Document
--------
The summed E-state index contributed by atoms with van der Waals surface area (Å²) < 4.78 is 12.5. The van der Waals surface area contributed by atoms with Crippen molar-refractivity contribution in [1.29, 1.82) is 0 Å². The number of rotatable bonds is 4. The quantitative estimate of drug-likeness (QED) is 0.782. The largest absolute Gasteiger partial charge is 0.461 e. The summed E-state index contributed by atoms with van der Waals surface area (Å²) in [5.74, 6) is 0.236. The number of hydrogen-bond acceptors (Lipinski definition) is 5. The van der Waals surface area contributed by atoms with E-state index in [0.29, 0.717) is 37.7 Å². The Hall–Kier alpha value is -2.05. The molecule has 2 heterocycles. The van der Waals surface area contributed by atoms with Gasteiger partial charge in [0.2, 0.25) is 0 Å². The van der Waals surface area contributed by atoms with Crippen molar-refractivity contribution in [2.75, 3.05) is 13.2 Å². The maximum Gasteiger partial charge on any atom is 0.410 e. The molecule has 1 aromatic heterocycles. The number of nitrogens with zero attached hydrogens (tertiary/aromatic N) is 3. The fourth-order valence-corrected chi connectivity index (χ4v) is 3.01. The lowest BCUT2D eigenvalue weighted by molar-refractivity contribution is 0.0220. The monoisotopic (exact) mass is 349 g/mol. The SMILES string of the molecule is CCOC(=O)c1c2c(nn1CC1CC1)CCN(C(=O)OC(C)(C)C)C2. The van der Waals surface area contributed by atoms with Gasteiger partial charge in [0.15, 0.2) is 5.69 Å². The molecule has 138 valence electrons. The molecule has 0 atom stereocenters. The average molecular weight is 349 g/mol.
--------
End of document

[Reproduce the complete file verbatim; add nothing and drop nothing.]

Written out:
The summed E-state index contributed by atoms with van der Waals surface area (Å²) < 4.78 is 12.5. The van der Waals surface area contributed by atoms with Crippen molar-refractivity contribution in [1.29, 1.82) is 0 Å². The number of rotatable bonds is 4. The quantitative estimate of drug-likeness (QED) is 0.782. The largest absolute Gasteiger partial charge is 0.461 e. The summed E-state index contributed by atoms with van der Waals surface area (Å²) in [5.74, 6) is 0.236. The number of hydrogen-bond acceptors (Lipinski definition) is 5. The van der Waals surface area contributed by atoms with E-state index in [0.29, 0.717) is 37.7 Å². The Hall–Kier alpha value is -2.05. The molecule has 2 heterocycles. The van der Waals surface area contributed by atoms with Gasteiger partial charge in [0.2, 0.25) is 0 Å². The van der Waals surface area contributed by atoms with Crippen molar-refractivity contribution in [2.75, 3.05) is 13.2 Å². The maximum Gasteiger partial charge on any atom is 0.410 e. The molecule has 1 aromatic heterocycles. The number of nitrogens with zero attached hydrogens (tertiary/aromatic N) is 3. The fourth-order valence-corrected chi connectivity index (χ4v) is 3.01. The lowest BCUT2D eigenvalue weighted by molar-refractivity contribution is 0.0220. The monoisotopic (exact) mass is 349 g/mol. The SMILES string of the molecule is CCOC(=O)c1c2c(nn1CC1CC1)CCN(C(=O)OC(C)(C)C)C2. The van der Waals surface area contributed by atoms with Gasteiger partial charge in [0.15, 0.2) is 5.69 Å². The molecule has 138 valence electrons. The molecule has 0 atom stereocenters. The average molecular weight is 349 g/mol.